Accessibility links

Racism Conference Talks Remain Deadlocked - 2001-09-05

Negotiations remain deadlocked as delegates try to salvage the World Conference Against Racism in Durban, South Africa. They are haggling over the wording of the conference declaration and program of action in relation to the Middle East and reparations for slavery. The European Union has threatened to withdraw over the issues if significant progress is not made soon toward a consensus.

Conference officials and other delegations are denying reports that the European Union has issued a deadline for making progress toward changing the language in the conference declaration. Delegates continue their negotiations over the language on reparations and on the Middle East.

The European Union's threat to pull out of the Durban conference has been officially linked, by French Prime Minister Lionel Jospin, to the way Israel is treated in the document. But diplomats say European delegates are also unhappy with the way reparations talks have been going.

Earlier reports said African nations had hardened their stance on the issue. But the two nations moderating the debate, Kenya and Brazil, say those talks are ongoing, and the European Union has been participating.

Amina Mohammed represents Kenya. She said they are very optimistic that they will find a way to bridge the gaps that remain between the two sides. "I think there is no disagreement over what the main issues are," she said. "The only disagreement that is out there is over how to term this, what language to use, how to reflect this, what expectations could be met at the end of the conference, and what to do at the end of the conference, how do we put anything that we agree on into effect, how do we follow this up."

Ms. Mohammed did not elaborate, but it appears that one sticking point is whether the document will refer to slavery and the slave trade as crimes against humanity.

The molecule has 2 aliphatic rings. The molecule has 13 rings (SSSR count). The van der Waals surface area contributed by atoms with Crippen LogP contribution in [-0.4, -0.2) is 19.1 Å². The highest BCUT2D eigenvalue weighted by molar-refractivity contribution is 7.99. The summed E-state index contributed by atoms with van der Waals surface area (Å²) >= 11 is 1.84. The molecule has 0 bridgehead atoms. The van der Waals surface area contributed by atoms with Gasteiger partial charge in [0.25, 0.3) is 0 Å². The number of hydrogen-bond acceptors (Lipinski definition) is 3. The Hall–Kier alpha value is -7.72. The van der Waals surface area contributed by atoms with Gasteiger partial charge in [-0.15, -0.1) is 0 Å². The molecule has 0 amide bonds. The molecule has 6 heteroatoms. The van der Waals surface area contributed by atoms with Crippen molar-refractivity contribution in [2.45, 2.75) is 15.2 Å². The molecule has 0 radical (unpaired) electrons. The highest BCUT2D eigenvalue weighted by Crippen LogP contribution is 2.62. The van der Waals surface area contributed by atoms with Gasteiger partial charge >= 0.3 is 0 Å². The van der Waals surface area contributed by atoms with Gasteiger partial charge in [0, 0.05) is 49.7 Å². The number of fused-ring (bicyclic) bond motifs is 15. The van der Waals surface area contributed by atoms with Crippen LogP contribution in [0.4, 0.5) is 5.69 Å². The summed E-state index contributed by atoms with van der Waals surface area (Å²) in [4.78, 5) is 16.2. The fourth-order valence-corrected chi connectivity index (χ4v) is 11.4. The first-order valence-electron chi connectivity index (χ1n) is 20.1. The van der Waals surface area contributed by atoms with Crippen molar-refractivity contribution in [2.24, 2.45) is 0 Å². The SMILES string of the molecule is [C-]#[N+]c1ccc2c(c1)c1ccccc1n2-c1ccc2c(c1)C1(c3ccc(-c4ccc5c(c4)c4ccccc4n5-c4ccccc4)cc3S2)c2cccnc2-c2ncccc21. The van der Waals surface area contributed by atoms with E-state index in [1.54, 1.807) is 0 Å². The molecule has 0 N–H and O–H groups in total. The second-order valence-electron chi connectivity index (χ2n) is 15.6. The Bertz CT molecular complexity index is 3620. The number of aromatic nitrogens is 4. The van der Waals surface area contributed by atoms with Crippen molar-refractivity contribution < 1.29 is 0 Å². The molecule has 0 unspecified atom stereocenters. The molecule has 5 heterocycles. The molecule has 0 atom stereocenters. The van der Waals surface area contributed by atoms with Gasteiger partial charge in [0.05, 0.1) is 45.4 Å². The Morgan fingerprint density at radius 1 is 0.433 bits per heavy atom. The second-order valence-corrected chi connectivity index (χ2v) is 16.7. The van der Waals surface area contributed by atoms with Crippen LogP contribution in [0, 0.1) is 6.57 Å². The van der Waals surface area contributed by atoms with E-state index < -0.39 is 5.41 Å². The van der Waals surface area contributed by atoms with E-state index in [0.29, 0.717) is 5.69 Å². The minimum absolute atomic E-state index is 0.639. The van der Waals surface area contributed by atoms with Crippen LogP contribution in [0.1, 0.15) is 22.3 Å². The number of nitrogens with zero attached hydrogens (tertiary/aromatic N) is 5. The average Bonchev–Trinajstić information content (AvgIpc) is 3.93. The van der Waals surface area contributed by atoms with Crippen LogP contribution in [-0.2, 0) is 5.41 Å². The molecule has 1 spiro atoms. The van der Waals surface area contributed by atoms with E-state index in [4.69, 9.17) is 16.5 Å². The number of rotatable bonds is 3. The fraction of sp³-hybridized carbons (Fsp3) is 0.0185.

Another problem is whether Western nations will apologize to victims of the slave trade, and how. Ms. Mohammed says all of the options on the table include either an outright apology, an expression of deep remorse, or one of regret.

As she spoke, several hundred people gathered outside the conference center for a candlelight vigil. They were calling on delegates to set aside their differences and build a consensus. Many of them also called for reparations, now.

Earlier in the day, former Archbishop Desmond Tutu also urged the delegates to get down to business. "There are people who are invisible," he said. "There are people who speak, and their words are not heard. And those people look to this conference as a beacon of hope."

The Nobel Peace Prize winner spoke on behalf of the ecumenical caucus, a group of Christian organizations attending the conference. The caucus issued a statement condemning racism as a sin, and calling slavery a crime against humanity. Archbishop Tutu called on the West to make amends. "It is quite important to look at the fact that the language that is used is reparation, not compensation," he said. "How do you compensate me for the loss of freedom? How do you compensate me for the loss of a loved one, et cetera?"

That is a question delegates locked in negotiations over the declaration wording may well be asking themselves.